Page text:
Cons – $$$, Food, & (Budget) Cosplay

View of the Montreal Comiccon 2011 main hall.

View of the Montreal Comiccon 2011 main hall. (Photo credit: Wikipedia)

All of these thoughts/opinions are based around the happenings and truths surrounding cons.  Let’s break this down into the core points, shall we?


  • Bring a lot!
  • Don’t loan anyone money!  Unless you owe them something (and even then >.>) try to keep your money just for you.  It’s not your fault they didn’t bring enough money & you most likely can barely afford you as it is, let alone someone else -.-
  • Budget & prioritize.  Make sure to count on spending $$$ for gas, parking, registration, *hotel, & food before anything else.  Don’t worry about having enough money for the dealer’s room, those are all luxuries anyway and can be dealt with by getting the business card of the dealer & going on their site to buy stuff at a later date.
  • Make sure to bring cash because most dealers won’t accept credit/debit; granted, with the development of certain technology, it’s becoming less and less the case.
  • Keep track of your spending so you don’t wind up in the red post con =.=


  • In my opinion, budget for buying food vs. making.  Making your lunch for the con means that you have more stuff to carry (and less space in your car), a more limited option of what you can eat with little flexibility, more work pre-con, & the fact that now you have to worry about lugging around a cooler full of food that may/may not be perishable, but in either case more cumbersome than buying food in the area of the con.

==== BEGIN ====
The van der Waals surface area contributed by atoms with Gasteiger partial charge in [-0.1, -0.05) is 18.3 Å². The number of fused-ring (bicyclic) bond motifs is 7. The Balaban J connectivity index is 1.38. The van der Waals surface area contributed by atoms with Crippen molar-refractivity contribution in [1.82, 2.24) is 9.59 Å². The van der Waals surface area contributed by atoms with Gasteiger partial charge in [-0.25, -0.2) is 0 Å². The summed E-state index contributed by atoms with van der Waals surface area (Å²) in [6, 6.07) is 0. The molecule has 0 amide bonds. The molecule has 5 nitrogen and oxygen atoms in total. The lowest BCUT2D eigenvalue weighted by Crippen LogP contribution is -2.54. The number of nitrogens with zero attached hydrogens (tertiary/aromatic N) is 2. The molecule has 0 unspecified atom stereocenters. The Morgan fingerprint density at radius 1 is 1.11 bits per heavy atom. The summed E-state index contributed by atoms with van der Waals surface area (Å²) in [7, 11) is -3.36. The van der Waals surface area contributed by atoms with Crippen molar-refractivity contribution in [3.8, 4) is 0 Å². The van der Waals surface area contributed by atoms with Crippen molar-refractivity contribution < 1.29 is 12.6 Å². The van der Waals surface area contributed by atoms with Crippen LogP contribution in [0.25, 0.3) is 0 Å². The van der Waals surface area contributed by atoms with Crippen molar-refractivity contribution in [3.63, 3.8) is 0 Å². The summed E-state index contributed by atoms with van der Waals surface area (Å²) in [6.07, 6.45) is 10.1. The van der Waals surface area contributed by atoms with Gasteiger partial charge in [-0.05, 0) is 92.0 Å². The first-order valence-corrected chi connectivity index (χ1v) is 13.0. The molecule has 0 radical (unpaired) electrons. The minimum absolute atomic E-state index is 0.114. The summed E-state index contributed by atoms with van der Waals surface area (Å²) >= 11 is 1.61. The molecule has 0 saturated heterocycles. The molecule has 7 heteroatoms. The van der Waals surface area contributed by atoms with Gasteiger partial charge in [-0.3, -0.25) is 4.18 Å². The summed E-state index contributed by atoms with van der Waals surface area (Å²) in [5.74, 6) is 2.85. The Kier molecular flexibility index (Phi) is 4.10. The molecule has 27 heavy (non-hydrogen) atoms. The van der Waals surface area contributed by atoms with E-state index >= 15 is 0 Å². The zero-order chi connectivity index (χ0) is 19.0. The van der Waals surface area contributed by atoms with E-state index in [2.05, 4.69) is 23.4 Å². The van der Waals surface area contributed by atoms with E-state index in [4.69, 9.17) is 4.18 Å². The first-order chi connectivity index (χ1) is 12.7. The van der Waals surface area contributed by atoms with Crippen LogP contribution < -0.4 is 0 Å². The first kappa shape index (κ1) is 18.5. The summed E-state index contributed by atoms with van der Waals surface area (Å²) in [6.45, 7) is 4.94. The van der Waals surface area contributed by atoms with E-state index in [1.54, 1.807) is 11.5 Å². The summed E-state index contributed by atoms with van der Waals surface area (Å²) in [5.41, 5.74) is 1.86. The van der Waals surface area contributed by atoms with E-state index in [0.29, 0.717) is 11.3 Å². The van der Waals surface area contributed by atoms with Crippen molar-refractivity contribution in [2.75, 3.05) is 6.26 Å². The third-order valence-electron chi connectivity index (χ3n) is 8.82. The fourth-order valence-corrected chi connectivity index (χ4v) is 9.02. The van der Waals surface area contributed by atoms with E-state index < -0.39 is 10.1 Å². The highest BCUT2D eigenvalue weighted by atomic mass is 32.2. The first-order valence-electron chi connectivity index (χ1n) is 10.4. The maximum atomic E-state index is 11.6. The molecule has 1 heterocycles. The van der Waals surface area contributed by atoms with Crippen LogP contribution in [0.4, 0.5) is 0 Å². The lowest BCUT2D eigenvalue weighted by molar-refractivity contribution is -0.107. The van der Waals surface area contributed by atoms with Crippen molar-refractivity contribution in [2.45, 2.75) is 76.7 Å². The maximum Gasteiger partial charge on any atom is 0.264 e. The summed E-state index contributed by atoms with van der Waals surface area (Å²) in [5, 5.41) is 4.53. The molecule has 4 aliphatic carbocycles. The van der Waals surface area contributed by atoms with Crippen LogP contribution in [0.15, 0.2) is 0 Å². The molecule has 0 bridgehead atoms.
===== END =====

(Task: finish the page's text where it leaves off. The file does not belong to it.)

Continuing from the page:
• Buy from restaurants/fast food places in the area of the con, but don’t buy food from inside the con itself.  Usually, the food sold at a con is very expensive and you’d just be better off going to places in the area.  This also (usually) gives you more variety of what you can eat than just depending on the sometimes crappy con food.
  • Eat regularly!  Don’t try to “save money” by not eating for a majority of the day, especially if it’s a Summer con and you’re planning to stay all three days.  In order to have enough energy for all the con activities, and to avoid getting really sick/fatigued/passing the f*ck out, you need to make sure to keep your body nourished and hydrated.  If nothing else, make sure, namely when it’s a Summer con, to have plenty of liquids to stay hydrated and to prevent heat exhaustion, heat stroke, passing out, and the like.  Food is honestly the last place you want to cut corners with financially, and you need to eat to live, so there’s no getting around that ~.~

(Budget) Cosplay

  • Seeing as cosplaying is always an optional thing for con goers to do, treat every cosplay as if it’s a budget cosplay.  Unless you’re making a costume as per commission, make your cosplay the cheapest way possible.  Who wants to spend a crapload of money on a costume they’re most likely only going to wear for this one con?  This isn’t to say cut lots of corners/doing a bum-rush job making the costume, I’m just saying that you shouldn’t use the most expensive materials to make it when altering a few things in your wardrobe that you never wear can achieve the same affect.  Also keep in mind that just because you spend a lot of money on your costume, doesn’t mean you’re going to get a lot of pictures or what I like to call ‘acknowledgments’ (getting a hug, high-five, LARP battle, arguing with someone else from the same thing in character, etc.), which  makes taking ‘budget cosplay’ to heart all the more pertinent.